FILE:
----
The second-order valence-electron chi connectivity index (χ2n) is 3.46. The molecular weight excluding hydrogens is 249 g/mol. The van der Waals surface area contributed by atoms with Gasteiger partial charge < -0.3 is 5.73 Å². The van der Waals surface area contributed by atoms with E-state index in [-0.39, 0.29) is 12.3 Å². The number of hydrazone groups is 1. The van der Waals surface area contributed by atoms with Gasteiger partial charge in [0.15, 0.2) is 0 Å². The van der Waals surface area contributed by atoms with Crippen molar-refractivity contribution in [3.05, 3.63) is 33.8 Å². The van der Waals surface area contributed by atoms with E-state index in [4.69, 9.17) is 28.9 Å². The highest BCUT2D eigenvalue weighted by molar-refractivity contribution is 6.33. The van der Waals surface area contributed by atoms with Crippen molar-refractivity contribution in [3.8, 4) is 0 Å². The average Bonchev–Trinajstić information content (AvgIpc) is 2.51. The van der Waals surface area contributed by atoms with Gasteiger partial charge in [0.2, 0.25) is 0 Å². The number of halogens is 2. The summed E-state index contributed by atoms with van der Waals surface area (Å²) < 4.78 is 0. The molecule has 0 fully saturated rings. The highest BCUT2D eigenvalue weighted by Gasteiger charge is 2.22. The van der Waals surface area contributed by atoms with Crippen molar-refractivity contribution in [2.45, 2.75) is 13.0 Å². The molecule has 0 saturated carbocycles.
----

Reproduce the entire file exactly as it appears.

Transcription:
The second-order valence-electron chi connectivity index (χ2n) is 3.46. The molecular weight excluding hydrogens is 249 g/mol. The van der Waals surface area contributed by atoms with Gasteiger partial charge < -0.3 is 5.73 Å². The van der Waals surface area contributed by atoms with E-state index in [-0.39, 0.29) is 12.3 Å². The number of hydrazone groups is 1. The van der Waals surface area contributed by atoms with Gasteiger partial charge in [0.15, 0.2) is 0 Å². The van der Waals surface area contributed by atoms with Crippen molar-refractivity contribution in [3.05, 3.63) is 33.8 Å². The van der Waals surface area contributed by atoms with E-state index in [4.69, 9.17) is 28.9 Å². The highest BCUT2D eigenvalue weighted by molar-refractivity contribution is 6.33. The van der Waals surface area contributed by atoms with Crippen molar-refractivity contribution in [3.8, 4) is 0 Å². The average Bonchev–Trinajstić information content (AvgIpc) is 2.51. The van der Waals surface area contributed by atoms with Gasteiger partial charge in [0.2, 0.25) is 0 Å². The number of halogens is 2. The summed E-state index contributed by atoms with van der Waals surface area (Å²) < 4.78 is 0. The molecule has 0 fully saturated rings. The highest BCUT2D eigenvalue weighted by Gasteiger charge is 2.22. The van der Waals surface area contributed by atoms with Crippen molar-refractivity contribution in [2.45, 2.75) is 13.0 Å². The molecule has 0 saturated carbocycles.